Magnus Bane is such an iconic character. Not only on television and film but a beloved literary figure as well. What was it like having the opportunity to put your own interpretation and ideas to Magnus?

Joshua: Magnus is iconic on so many levels. I think what really resonated with me was his profound loneliness, as someone who has been alive for centuries and loved and lost and loved again so many times. Having the opportunity to be a storyteller during this part of Magnus’ long journey was incredibly emotional for me. Even though our lifetimes are much shorter than Magnus Bane’s, I think we can all relate to his search for a soulmate and the difficulties of finding that perfect person to share our lives with, however long our lives may be.

Magnus had several emotional moments in this episode. What were some of the motivational pointers you gave to Harry? Especially during the balcony scene. Or does Harry just get where he needs to be without much direction?

Joshua: Because Harry has an incredible command of the character of Magnus—and his acting craft is so finely tuned—he gets where he needs to be in every take we do. As a director, it is my job to find the opportunities for extra beats that can ensure each scene is the best incarnation possible. Harry is extremely open and collaborative and willing to play with new ideas, so needless to say, he is a pleasure to work with. I think we found some wonderful nuances during the balcony scene and I’m particularly happy with Harry’s beautiful take on the Magnus-Madzie confrontation.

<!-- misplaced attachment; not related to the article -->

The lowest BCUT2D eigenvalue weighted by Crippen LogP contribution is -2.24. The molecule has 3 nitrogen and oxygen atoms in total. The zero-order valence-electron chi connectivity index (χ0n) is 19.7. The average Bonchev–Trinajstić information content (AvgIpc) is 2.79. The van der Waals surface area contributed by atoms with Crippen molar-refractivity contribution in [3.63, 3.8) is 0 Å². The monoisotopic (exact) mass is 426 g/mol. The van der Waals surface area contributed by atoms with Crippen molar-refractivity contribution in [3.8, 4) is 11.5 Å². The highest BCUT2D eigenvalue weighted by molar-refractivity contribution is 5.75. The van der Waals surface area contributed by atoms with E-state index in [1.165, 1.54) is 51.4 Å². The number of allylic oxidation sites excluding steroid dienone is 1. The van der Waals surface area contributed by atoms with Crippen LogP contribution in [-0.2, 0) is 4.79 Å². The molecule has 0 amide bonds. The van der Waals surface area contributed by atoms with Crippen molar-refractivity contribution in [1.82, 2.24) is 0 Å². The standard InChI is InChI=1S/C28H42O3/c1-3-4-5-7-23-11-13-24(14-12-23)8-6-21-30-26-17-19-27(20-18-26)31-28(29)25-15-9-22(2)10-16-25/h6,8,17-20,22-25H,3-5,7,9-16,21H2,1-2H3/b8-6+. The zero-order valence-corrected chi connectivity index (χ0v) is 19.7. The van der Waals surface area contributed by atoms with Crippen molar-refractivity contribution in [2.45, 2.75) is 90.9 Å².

About the epic kiss, it was such a brilliantly directed scene. We got to see you talk about it a bit on AfterBuzz but we were wondering if you had anything else to add? You seem to be an expert directing these amazingly touching moments. What’s the secret?

Joshua: Thank you for the kind words! I think the secret to directing poignant scenes—especially ones that include an epic kiss—is to find and maximize as many unspoken moments as possible. When human beings are feeling most deeply, what we say often fails to accurately express what’s truly in our hearts. Characters on screen who express their physical affection for each other—hugs, kisses, even just the touching of noses and foreheads—can affect an audience in ways that words can’t.

As you know, the Shadowhunters fandom is a very passionate one. Did you expect their reaction to the Malec scene to be this big and positive? (@BaneAndLewis)

Joshua: I truly love the passion of the SHADOWHUNTERS fandom. It’s downright inspiring. I did expect a big and positive reaction to the Malec scene, but I wasn’t expecting all the amazing fan art and GIFs and intense social media discussion that came out of it. It’s overwhelming, but in the best way.